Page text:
How hands-off can viticulture be?

A recent Meininger’s article on low-intervention viticulture struck a nerve with some readers. Robert Joseph spoke to Sally Evans, a wine producer, about the need to talk about economic sustainability.
 

Sally Evans, wine producer, Bordeaux
Sally Evans, wine producer, Bordeaux

Sally Evans is a little annoyed. As the owner of a small, three-hectare estate in Fronsac, Bordeaux, she can’t help being struck by the number of articles she reads – often by people with no commercial experience of winemaking – that seem to suggest that switching to organic viticulture is an easy step that is accessible to everyone in the industry. 

Economically, the oenologists she talked to when she bought the estate in 2017 warned her that going fully organic in her region is very challenging. “It’s a lot easier in Alsace, where it’s drier, she says. “Here, the good old Bordeaux climate can be very damp”. At least one major chateau has already lost a lot of its crop this year and last year two right bank chateaux gave up their organic status.” 

Evans says it’s not that she doesn’t want to be organic, “it's the fact that I believe in a broader sustainability agenda and I feel in doing what is right at the time in the vineyard.” She says. “The commercial side is really important not only because I don't want to lose my crop, but what about the commercial and economic sustainability of other people? The guy who’s putting in the equipment to recycle the water from the winery, the one who put the thermo-regulation equipment into my tanks, the barrel makers…”

Evans is very conscious of the commercial aspects of winemaking, having moved into winemaking at her Chateau George 7 estate after 16 years as a business consultant in France for Accenture. She bought her chateau after deciding to change careers and working her way through the WSET courses. The decision to buy in Fronsac was simple. “I wanted to get the best appellation I could afford, and I preferred a small vineyard and a farmer’s cottage here to what I might have had in AOC Bordeaux.”

From the outset, with her consultant, Anthony Appollot, Evans wanted to be environmentally responsible, but the more she looked into the best way to achieve this, the more she discovered, as she wrote in a blog post, “the more I realised that this is not about black or white farming practices but shades of grey – or, rather, green… each with merit. Are olive or sage green better than mint or lime?”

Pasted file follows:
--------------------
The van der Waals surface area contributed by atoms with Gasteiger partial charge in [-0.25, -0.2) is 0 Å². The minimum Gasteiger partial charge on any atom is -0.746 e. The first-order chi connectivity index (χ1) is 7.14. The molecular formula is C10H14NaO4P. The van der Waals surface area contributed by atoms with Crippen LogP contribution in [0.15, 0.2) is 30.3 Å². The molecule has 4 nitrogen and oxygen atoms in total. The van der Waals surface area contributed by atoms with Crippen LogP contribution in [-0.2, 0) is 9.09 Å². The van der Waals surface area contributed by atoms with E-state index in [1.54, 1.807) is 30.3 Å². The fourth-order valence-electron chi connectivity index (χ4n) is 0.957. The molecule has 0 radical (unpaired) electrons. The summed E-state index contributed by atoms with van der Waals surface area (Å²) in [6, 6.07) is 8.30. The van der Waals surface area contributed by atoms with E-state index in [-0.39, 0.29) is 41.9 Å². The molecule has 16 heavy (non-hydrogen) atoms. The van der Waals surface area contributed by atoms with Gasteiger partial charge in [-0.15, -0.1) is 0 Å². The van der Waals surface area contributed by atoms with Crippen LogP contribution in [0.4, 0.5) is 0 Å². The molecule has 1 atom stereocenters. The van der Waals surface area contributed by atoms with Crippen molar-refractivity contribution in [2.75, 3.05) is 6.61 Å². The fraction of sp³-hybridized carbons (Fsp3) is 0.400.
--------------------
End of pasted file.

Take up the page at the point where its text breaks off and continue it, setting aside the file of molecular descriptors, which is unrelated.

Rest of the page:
Her organically certified neighbours have been regularly spraying their vineyards with copper sulphate this year, including on one morning when she might have been sitting outside having breakfast. “You should wear a face mask and be in a closed cabin,” when spraying copper, she points out. Evans uses half as much copper sulphate as those neighbours, thanks to the biocontrol products she has adopted which synthetically help the plants to build up their own resistance. In France, she wryly points out, biocontrol is not allowed for organic wine; in Germany, on the other side of the Rhine, it is permitted.

The broader copper sulphate story has evidently caught Evans’s interest. When the EU reduced the annual legal limits for copper to 4kg/ha from 6kg/ha, she says, France justified its insistence on ‘smoothing out’ the amount used over seven years by claiming that an annually-applied restriction would lead to half of its organic growers having to give up their status. “It’s still not certain that it will work for them over the seven years. Nothing. is clear cut.” She continues, “The chemical used to treat flavescence dorée is really toxic, but they’ve made it okay for organic because they don’t have any alternative. They’re pragmatic when it suits and not when it doesn’t”

Even more infuriating for Evans than the confusion over organic viticulture are the more extreme suggestions – described in a recent Meininger’s article – that there might be a widespread move towards a more hands-off approach to viticulture. Growers who are doing this acknowledge that they are getting far smaller yields, she says. “Will customers pay more than three times for the bottle of wine if we only make a third because yields are right down?” Besides, she continues, “Who’s to say what’s natural? I don’t see a mention of how awful New Zealand winegrowers are for putting nets over their vines to stop the birds eating the grapes – that is the natural cycle of things for the birds to feed themselves, no?”.

Evans, who supports French bird protection charities and actively promotes biodiversity in her vineyards, farms sustainably. She uses sexual confusion to deal with pests, applies no weed killer, and vinifies using wild yeast and low SO2 levels. Indeed, with the exception of the controversial biocontrol, she is probably as ‘organic’ as her certified neighbours. Having herself been certified as a teacher by the Bordeaux chamber of commerce, she also instructs others, acts as a mentor to local estate owners and is working with her neighbours to develop wine tourism within the appellation.

After all of these efforts, Evans says that, “It makes my blood boil to see people implying that we are doing all this harm to the environment to make a ton of money.”  She can only make wine at all, she continues “because I did my 16-hour days in a big consulting company that charged huge margins. And I will still have to complement the wine sales with tourism and courses because of the pressure on wine prices…. Because the consumer doesn’t understand all that we do to make the best wine we can and do the best we can for the land too.”

Robert Joseph

If you would like to read the article on low-intervention viticulture, you’ll find it here.
 

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